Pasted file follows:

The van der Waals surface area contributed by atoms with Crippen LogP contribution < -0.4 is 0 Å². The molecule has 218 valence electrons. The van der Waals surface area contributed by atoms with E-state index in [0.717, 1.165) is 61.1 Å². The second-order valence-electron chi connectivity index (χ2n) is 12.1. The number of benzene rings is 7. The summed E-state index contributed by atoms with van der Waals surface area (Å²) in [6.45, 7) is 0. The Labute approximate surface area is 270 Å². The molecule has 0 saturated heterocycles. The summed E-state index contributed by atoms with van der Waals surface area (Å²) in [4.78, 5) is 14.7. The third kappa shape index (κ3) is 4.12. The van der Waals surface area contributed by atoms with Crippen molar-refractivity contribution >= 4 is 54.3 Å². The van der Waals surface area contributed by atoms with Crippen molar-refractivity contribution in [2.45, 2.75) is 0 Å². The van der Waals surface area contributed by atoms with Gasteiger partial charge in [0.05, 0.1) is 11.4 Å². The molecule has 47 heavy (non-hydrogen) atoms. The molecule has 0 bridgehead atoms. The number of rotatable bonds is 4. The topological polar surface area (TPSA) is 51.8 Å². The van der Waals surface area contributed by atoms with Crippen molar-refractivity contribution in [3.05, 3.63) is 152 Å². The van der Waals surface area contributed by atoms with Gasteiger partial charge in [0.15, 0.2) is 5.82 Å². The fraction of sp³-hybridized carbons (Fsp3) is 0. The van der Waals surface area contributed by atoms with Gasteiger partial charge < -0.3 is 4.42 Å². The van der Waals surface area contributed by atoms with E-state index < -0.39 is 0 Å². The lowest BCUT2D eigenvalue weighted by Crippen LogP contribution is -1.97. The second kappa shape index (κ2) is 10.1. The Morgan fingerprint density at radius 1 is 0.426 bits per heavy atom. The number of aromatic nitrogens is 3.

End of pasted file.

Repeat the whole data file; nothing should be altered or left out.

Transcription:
The van der Waals surface area contributed by atoms with Crippen LogP contribution < -0.4 is 0 Å². The molecule has 218 valence electrons. The van der Waals surface area contributed by atoms with E-state index in [0.717, 1.165) is 61.1 Å². The second-order valence-electron chi connectivity index (χ2n) is 12.1. The number of benzene rings is 7. The summed E-state index contributed by atoms with van der Waals surface area (Å²) in [6.45, 7) is 0. The Labute approximate surface area is 270 Å². The molecule has 0 saturated heterocycles. The summed E-state index contributed by atoms with van der Waals surface area (Å²) in [4.78, 5) is 14.7. The third kappa shape index (κ3) is 4.12. The van der Waals surface area contributed by atoms with Crippen molar-refractivity contribution >= 4 is 54.3 Å². The van der Waals surface area contributed by atoms with Crippen molar-refractivity contribution in [2.45, 2.75) is 0 Å². The van der Waals surface area contributed by atoms with Gasteiger partial charge in [0.05, 0.1) is 11.4 Å². The molecule has 47 heavy (non-hydrogen) atoms. The molecule has 0 bridgehead atoms. The number of rotatable bonds is 4. The topological polar surface area (TPSA) is 51.8 Å². The van der Waals surface area contributed by atoms with Crippen molar-refractivity contribution in [3.05, 3.63) is 152 Å². The van der Waals surface area contributed by atoms with Gasteiger partial charge in [0.15, 0.2) is 5.82 Å². The fraction of sp³-hybridized carbons (Fsp3) is 0. The van der Waals surface area contributed by atoms with Gasteiger partial charge < -0.3 is 4.42 Å². The van der Waals surface area contributed by atoms with E-state index < -0.39 is 0 Å². The lowest BCUT2D eigenvalue weighted by Crippen LogP contribution is -1.97. The second kappa shape index (κ2) is 10.1. The Morgan fingerprint density at radius 1 is 0.426 bits per heavy atom. The number of aromatic nitrogens is 3.